While the way Southeast Community College has taught aspiring health care professionals has changed dramatically over the last few decades, the learning spaces it uses have not.
The classrooms and labs where future nurses, respiratory therapists and surgical technicians learn have been largely the same since the 1970s, even as education has become more reliant upon technology.
SCC is hoping to breathe new life into its 16 health science programs with a $22.6 million building in the early construction stage at its east Lincoln campus.
It will be the first new standalone building erected on the campus near 84th and O streets, said SCC President Paul Illich, and one of three projects planned for the college's three campuses.
Originally part of a $369 million bond issue defeated by voters in 2016, the health science complex in Lincoln, a classroom building in Beatrice and a diesel technology building in Milford will be built within the college's existing tax levy authority, Illich added.
"With the bond not passing, we're starting with a much smaller set of projects," he said. "We're still going to be able to do some significant things. The needs haven't changed at all."
When the new Lincoln building opens in late 2020 or early 2021, SCC will be able to bolster the nearly 800 health sciences students it has enrolled, said Jill Sand, dean of the college's health sciences division.
Even though SCC graduates about 300 students with associate's degrees or certificates in health fields each year, a backlog of students waiting to get into those programs has persisted, Sand said.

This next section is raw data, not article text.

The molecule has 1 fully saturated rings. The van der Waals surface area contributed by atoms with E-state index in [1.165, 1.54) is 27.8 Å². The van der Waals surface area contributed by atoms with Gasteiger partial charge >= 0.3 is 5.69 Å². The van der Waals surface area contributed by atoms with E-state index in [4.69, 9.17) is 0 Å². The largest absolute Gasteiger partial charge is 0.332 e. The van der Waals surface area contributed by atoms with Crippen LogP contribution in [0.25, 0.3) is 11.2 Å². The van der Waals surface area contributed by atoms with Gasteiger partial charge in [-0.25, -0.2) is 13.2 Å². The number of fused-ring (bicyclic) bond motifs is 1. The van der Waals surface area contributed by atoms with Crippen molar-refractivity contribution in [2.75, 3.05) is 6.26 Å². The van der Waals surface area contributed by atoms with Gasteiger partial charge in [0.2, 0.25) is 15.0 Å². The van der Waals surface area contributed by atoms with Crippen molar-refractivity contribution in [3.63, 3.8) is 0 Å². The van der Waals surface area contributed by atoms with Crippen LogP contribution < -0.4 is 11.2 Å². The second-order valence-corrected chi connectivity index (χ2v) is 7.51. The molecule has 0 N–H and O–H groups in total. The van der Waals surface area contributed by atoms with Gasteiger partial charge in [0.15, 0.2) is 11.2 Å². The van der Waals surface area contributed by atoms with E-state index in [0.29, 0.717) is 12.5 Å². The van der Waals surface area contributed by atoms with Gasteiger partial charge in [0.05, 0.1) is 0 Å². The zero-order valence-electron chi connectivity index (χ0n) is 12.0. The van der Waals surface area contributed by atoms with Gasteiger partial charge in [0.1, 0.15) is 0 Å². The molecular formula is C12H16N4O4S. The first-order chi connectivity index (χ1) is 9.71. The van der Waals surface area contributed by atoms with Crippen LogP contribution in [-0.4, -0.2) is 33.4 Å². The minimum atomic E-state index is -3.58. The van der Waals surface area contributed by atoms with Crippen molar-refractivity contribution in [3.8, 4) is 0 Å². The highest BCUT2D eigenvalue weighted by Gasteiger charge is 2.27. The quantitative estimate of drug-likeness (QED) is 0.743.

"Lab sizes are probably one of the biggest drivers preventing us from maximizing our enrollment," Sand said.
The future building will be stocked with new technology and resources, allowing for students at SCC's campuses or its six learning centers dotting its 15-county service area to pursue distance education opportunities.
It's also being designed to foster interdisciplinary learning, imitating the type of setting graduates will find themselves in when they land their first job.
SCC will also follow a trend in other health science education facilities by significantly incorporating simulation.
Sand said expanding the college's cohorts will help in meeting Nebraskans' health care needs, both in the near future as well as the long term.
A majority of SCC's graduates in fields like radiology, polysomnography and medical lab technology -- 96 percent -- stay in Nebraska, she said.
Illich said growth in SCC's high-demand programs also stands to bolster the state's economy.
According to online job postings collected by the Nebraska Department of Labor, there were more than 6,100 openings for health care practitioners and technical occupations in November 2018.
The average wage of those job postings was $59,188.
Sand said SCC will use its "future-focused" building to keep up with the evolving needs of Nebraska's health care workforce.
"There are professions in health care that haven't even been created yet that will be 10 to 15 years from now," Sand said. "We want to provide qualified and high-quality workers to fill those roles."